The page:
- Other Apps
Iceland has issued a red alert to aviation after indications of a possible eruption under the country's biggest glacier, the Vattnajokull.
The Icelandic Met Office warned that a small eruption had taken place under the Dyngjujokull ice cap.
Seismic activity is continuing at the Bardarbunga volcano, about 30km away.
Airspace over the site has been closed, but all Icelandic airports currently remain open, authorities say. A Europe-wide alert has also been upgraded.
European air safety agency Eurocontrol said it would produce a forecast of likely ash behaviour every six hours.
Iceland's Eyjafjallajokull volcano erupted in 2010, producing ash that severely disrupted air travel.
The red alert is the highest warning on the country's five-point scale.Flooding threat
The Icelandic Met Office said a team of scientists was flying across the region on Saturday afternoon to monitor seismic activity.
"The eruption is considered a minor event at this point," police said in a statement.
"Because of pressure from the glacier cap, it is uncertain whether the eruption will stay sub-glacial or not."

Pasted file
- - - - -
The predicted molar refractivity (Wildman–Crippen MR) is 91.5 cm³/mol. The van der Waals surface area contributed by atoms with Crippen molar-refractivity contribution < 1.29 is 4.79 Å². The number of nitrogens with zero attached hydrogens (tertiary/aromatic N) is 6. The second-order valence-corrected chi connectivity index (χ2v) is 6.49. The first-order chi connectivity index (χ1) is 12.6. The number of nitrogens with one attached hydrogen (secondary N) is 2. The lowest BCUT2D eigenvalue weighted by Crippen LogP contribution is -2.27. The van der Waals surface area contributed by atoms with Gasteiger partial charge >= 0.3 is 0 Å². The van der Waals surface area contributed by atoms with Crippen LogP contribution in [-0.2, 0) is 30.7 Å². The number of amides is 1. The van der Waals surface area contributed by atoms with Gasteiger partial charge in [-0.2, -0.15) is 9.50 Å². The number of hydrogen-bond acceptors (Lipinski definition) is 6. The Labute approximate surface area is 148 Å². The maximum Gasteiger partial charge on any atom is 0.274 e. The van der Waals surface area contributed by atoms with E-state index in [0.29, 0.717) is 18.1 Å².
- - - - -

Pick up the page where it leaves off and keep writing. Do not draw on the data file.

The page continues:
The Met Office later issued an update saying that tremor levels had decreased during the afternoon but that earthquake activity was continuing.
Virgin Atlantic said it had rerouted a flight from London to San Francisco away from the volcano as a precautionary measure.
It said its other flights "continue to operate as normal".
British Airways said it was keeping the situation "under close observation", but that its flights were continuing to operate normally for now.
The UK Civil Aviation Authority (CAA) said there would be no impact on flights unless there was an actual eruption.
Bardarbunga and Dyngjujokull are part of a large volcano system hidden beneath the 500-metre (0.31-mile) thick Vatnajokull glacier in central Iceland.
Authorities have previously warned that any eruption could result in flooding north of the glacier.
On Wednesday, authorities evacuated several hundred people from the area over fears of an eruption.
The region, located more than 300km (190 miles) from the capital Reykjavik, has no permanent residents but sits within a national park popular with tourists.
The move came after geologists reported that about 300 earthquakes had been detected in the area since midnight on Tuesday.
The Eyjafjallajokull eruption in April 2010 caused the largest closure of European airspace since World War Two, with losses estimated at between 1.5bn and 2.5bn euros (£1.3-2.2bn).
Criticism following the strictly enforced shutdown resulted in the CAA relaxing its rules to allow planes to fly in areas with a low density of volcanic ash.